PARIS: Movies by David Cronenberg, Jean-Luc Godard, Mike Leigh and Ken Loach are among the films selected to compete for the top Palme d’Or prize at next month’s Cannes Film Festival, organisers said yesterday.
After months of speculation, just 18 of the more than 1,700 films submitted were rewarded with a berth in a line-up packed with Cannes’ signature mix of established names and arthouse “auteurs”.
Cronenberg’s “Maps to the Stars”, Godard’s “Adieu au Langage”, Leigh’s “Mr Turner” and Loach’s “Jimmy’s Hall”, expected to be his last feature, will all be in competition at the May 14-25 movie extravaganza on the French Riviera.
Announcing the shortlist at a ceremony in Paris, artistic director Thierry Fremaux tried to dampen down the controversy surrounding opening film “Grace of Monaco”.
The festival would open with the “only version that exists, the one wanted by the director”, he said, referring to Olivier Dahan’s public row with US producer Harvey Weinstein.
Dahan had revealed earlier that a disagreement over the editing of the movie had led to “two versions — mine and his” being made.
Out of competition, Hollywood star Ryan Gosling’s directorial debut “Lost River” starring Mad Men actress Christina Hendricks gets a screening in the “Un Certain Regard” new talent section.
Held almost every year since 1946, the festival is famed as much for launching the careers of filmmakers such as Steven Soderbergh and Quentin Tarantino as for its glitzy red carpet photo calls, luxury yachts, star-studded parties and diamond heists.
Behind the scenes, film industry executives and producers turn the festival into a huge marketplace as they cut deals to secure a share in the next big movie event.
Other films in this year’s competition include “The Homesman” by Tommy Lee Jones, “The Search” by Michel Hazanavicius, “Captives” by Atom Egoyan, “Saint Laurent” by Bertrand Bonello, “Sils Maria” by Olivier Assayas and “Two Days, One Night” by the Dardenne brothers.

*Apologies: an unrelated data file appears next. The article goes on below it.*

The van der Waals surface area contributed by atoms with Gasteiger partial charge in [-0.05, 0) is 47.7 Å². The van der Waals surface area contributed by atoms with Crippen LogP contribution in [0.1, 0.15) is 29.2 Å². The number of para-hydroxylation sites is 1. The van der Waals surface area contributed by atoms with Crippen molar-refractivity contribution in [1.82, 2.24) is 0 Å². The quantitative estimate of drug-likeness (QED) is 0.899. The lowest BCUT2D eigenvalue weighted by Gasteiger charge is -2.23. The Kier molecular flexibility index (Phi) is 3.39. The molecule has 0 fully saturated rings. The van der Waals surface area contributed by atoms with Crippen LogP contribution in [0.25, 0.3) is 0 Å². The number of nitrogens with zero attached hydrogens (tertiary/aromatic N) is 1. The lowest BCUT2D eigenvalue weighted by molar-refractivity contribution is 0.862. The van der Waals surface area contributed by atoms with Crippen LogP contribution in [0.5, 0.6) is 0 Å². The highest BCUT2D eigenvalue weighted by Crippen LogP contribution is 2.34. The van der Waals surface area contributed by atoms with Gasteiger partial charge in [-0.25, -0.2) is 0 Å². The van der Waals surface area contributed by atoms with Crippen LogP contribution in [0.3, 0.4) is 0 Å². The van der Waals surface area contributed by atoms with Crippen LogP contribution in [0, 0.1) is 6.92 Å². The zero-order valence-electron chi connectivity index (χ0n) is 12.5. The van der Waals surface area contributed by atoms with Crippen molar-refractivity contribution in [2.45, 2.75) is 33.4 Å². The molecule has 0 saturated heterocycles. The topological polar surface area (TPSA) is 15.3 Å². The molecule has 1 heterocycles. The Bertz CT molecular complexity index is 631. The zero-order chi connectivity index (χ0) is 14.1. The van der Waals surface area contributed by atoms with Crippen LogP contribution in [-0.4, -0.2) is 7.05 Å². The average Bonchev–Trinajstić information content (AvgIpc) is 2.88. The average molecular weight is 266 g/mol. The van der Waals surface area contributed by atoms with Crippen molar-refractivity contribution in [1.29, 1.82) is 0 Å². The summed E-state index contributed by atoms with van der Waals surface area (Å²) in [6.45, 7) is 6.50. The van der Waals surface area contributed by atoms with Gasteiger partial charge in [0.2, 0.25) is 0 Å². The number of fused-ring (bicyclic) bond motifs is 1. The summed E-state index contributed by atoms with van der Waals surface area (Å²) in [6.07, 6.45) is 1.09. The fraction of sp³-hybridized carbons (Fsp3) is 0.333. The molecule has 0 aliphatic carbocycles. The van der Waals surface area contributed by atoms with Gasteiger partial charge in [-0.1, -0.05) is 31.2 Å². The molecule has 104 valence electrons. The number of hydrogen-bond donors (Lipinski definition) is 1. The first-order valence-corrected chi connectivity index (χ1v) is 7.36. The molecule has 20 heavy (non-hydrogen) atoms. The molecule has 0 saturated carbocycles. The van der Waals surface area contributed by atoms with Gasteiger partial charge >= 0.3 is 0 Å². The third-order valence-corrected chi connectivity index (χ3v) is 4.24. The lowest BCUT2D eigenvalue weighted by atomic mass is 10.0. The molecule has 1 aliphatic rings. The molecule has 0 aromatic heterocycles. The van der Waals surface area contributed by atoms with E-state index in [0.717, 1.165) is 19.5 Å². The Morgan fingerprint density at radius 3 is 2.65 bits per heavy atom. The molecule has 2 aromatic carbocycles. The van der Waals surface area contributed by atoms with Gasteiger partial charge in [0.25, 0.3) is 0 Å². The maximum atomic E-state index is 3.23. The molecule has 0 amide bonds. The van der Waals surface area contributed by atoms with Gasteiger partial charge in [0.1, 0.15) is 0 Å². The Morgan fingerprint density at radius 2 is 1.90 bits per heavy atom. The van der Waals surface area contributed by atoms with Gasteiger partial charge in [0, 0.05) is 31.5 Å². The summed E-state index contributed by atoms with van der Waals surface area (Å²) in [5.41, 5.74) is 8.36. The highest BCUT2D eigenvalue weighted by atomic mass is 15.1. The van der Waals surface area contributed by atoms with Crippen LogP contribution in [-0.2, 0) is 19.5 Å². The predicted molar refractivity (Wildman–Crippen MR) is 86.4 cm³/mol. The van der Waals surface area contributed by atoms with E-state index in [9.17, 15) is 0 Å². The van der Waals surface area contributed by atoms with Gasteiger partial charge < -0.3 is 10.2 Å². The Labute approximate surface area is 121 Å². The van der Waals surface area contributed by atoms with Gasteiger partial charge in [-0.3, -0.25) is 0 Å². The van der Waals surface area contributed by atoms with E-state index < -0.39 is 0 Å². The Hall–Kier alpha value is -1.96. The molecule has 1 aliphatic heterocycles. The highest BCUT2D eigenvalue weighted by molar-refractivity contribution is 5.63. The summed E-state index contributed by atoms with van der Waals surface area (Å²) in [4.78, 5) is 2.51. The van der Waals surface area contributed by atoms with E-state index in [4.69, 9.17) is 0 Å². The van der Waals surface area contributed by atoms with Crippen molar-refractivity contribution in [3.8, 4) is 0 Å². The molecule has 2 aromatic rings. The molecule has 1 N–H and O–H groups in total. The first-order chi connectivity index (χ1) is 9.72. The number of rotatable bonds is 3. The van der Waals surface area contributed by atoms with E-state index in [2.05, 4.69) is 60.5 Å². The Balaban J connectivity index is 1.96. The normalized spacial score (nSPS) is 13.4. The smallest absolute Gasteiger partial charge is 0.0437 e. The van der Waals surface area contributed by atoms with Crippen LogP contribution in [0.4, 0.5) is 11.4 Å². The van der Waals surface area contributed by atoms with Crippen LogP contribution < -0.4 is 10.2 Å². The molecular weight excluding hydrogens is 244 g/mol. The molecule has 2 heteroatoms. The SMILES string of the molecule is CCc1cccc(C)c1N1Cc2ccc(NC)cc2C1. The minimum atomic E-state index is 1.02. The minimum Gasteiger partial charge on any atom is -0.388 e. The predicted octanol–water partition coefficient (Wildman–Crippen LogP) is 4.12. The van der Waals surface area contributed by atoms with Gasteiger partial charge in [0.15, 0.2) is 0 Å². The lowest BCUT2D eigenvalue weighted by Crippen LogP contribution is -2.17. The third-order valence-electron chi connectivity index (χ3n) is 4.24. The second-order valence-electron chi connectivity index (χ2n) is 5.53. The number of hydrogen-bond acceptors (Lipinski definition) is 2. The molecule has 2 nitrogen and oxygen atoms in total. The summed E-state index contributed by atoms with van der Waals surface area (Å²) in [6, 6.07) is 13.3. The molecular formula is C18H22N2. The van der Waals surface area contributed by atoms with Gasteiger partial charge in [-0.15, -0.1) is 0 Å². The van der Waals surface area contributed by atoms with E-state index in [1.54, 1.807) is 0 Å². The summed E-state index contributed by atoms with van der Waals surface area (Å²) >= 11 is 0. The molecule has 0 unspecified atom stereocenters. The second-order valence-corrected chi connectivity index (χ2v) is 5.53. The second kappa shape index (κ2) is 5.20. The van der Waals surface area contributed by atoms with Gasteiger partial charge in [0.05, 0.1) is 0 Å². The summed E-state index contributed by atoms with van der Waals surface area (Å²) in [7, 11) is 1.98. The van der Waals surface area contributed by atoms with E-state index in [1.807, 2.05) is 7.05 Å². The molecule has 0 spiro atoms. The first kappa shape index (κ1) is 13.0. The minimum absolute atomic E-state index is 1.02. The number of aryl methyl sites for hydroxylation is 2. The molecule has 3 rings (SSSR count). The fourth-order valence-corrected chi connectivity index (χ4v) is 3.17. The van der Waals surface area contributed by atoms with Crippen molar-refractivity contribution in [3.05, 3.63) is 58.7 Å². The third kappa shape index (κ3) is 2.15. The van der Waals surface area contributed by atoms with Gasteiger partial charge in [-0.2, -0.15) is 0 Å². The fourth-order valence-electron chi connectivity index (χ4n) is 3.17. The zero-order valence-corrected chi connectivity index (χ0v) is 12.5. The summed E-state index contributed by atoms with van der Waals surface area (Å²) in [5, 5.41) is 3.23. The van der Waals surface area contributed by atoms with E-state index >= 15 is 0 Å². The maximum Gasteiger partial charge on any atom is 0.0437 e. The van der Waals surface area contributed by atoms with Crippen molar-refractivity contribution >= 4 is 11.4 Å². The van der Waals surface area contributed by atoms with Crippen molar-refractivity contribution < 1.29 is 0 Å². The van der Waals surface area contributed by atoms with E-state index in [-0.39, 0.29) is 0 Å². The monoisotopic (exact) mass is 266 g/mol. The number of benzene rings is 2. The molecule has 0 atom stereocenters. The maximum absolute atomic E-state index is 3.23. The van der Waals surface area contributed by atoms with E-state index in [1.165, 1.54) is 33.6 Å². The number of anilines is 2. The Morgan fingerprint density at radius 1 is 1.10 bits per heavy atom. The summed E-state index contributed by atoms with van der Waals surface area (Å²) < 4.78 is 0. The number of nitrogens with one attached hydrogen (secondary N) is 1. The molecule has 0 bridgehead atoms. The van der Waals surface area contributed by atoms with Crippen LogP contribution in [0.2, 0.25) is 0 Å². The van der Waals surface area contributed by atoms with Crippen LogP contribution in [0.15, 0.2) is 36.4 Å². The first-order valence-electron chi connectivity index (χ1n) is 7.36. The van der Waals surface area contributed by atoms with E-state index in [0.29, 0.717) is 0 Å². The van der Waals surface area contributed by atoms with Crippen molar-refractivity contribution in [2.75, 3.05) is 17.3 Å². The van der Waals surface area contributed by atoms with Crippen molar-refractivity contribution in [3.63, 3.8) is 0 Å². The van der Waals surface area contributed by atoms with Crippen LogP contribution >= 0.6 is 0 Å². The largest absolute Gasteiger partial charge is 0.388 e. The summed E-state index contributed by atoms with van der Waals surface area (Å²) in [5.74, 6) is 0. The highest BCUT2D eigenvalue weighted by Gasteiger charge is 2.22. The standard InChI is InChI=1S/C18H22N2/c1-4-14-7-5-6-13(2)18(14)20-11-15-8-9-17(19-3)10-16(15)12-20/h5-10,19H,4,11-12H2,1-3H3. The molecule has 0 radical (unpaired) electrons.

From Asia, meanwhile, Japan’s Naomi Kawase gets a slot with “Futatsume No Mado”, while Abderrahmane Sissako from Mauritania makes the cut with “Timbuktu”.
The 2014 roll call raises the prospect of an abundance of star names on the fabled red carpet such as Robert Pattinson and Julianne Moore (“Maps to the Stars”), Hilary Swank and Meryl Streep (“The Homesman”), Berenice Bejo and Annette Bening (“The Search”) and Juliette Binoche and Kristen Stewart (“Sils Maria”).
Two women directors — Kawase and Italy’s Alice Rohrwacher (“Le Meraviglie”) — feature in this year’s competition shortlist.
Organisers stress that they select strictly on merit but nevertheless came in for criticism two years ago when not a single woman director was chosen; last year there was one.
The shortest film in competition, Godard’s “Adieu au Langage” runs to just one hour and ten minutes with the longest, “Kis Uykusu” by Nuri Bilge Ceylan, weighing in at a whopping three hours and 16 minutes.
Prior to yesterday’s announcement, only two films had been confirmed for the 12-day festival although neither will be screened in competition.
“Grace of Monaco”, starring Nicole Kidman as the former Hollywood star Grace Kelly, and “Party Girl”, a French film about an ageing nightclub hostess, which will open “Un Certain Regard”.
In addition to the row over the editing of Dahan’s royal biopic, the movie also made headlines after Grace’s children — Prince Albert and Princesses Caroline and Stephanie dismissed — it as “pure fiction”.
Based around the late Prince Rainier, played by British actor Tim Roth, and Grace, who died in a car crash in 1982, it tracks events at a time when France was threatening to annex the tiny principality on its southern coast.
The Monaco royal family are expected to boycott the premiere.
A potential late addition to the Cannes line-up, possibly in an out-of-competition slot, could be Abel Ferrara’s “Welcome to New York”, which stars Gerard Depardieu as the disgraced former IMF chief Dominique Strauss-Kahn and Jacqueline Bisset.
Fremaux told AFP the selection committee had seen an unfinished version and “might” view the final version.
The festival will open on May 14 with New Zealand filmmaker Jane Campion, the only woman to win the Palme d’Or, heading the jury.
Campion who won in 1993 for “The Piano” also won in the short film section in 1986.
The filmmaker has described the festival as a “mythical and exciting” place where “amazing things can happen” adding that she knows this “because that is what happened to me”.